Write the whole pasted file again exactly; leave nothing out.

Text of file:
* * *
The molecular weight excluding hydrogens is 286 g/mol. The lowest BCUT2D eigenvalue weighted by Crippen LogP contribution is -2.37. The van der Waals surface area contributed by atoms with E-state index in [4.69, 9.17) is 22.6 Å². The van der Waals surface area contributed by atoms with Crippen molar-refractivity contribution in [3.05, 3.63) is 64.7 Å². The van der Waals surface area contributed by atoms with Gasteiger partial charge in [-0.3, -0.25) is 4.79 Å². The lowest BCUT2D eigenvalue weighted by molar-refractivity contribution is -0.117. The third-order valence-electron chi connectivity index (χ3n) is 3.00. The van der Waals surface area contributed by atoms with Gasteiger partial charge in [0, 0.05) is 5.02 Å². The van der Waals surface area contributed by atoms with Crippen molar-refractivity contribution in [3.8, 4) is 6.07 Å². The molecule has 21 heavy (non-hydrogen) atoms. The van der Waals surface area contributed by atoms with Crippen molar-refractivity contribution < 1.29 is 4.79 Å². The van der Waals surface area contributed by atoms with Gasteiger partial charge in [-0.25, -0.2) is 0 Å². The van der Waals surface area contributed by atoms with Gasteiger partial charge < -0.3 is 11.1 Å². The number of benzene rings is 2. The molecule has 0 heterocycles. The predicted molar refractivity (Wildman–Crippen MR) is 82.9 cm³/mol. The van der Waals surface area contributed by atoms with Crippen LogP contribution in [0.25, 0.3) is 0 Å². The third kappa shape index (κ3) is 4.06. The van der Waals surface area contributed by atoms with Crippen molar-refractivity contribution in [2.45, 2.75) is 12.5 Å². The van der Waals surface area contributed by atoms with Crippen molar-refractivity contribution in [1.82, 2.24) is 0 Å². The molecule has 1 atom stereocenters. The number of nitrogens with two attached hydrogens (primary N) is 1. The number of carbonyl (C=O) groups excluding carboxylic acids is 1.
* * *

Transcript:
The molecular weight excluding hydrogens is 286 g/mol. The lowest BCUT2D eigenvalue weighted by Crippen LogP contribution is -2.37. The van der Waals surface area contributed by atoms with E-state index in [4.69, 9.17) is 22.6 Å². The van der Waals surface area contributed by atoms with Crippen molar-refractivity contribution in [3.05, 3.63) is 64.7 Å². The van der Waals surface area contributed by atoms with Gasteiger partial charge in [-0.3, -0.25) is 4.79 Å². The lowest BCUT2D eigenvalue weighted by molar-refractivity contribution is -0.117. The third-order valence-electron chi connectivity index (χ3n) is 3.00. The van der Waals surface area contributed by atoms with Gasteiger partial charge in [0, 0.05) is 5.02 Å². The van der Waals surface area contributed by atoms with Crippen molar-refractivity contribution in [3.8, 4) is 6.07 Å². The molecule has 21 heavy (non-hydrogen) atoms. The van der Waals surface area contributed by atoms with Crippen molar-refractivity contribution < 1.29 is 4.79 Å². The van der Waals surface area contributed by atoms with Gasteiger partial charge in [-0.25, -0.2) is 0 Å². The van der Waals surface area contributed by atoms with Gasteiger partial charge < -0.3 is 11.1 Å². The number of benzene rings is 2. The molecule has 0 heterocycles. The predicted molar refractivity (Wildman–Crippen MR) is 82.9 cm³/mol. The van der Waals surface area contributed by atoms with Crippen LogP contribution in [0.25, 0.3) is 0 Å². The third kappa shape index (κ3) is 4.06. The van der Waals surface area contributed by atoms with Crippen molar-refractivity contribution in [2.45, 2.75) is 12.5 Å². The van der Waals surface area contributed by atoms with Crippen molar-refractivity contribution in [1.82, 2.24) is 0 Å². The molecule has 1 atom stereocenters. The number of nitrogens with two attached hydrogens (primary N) is 1. The number of carbonyl (C=O) groups excluding carboxylic acids is 1.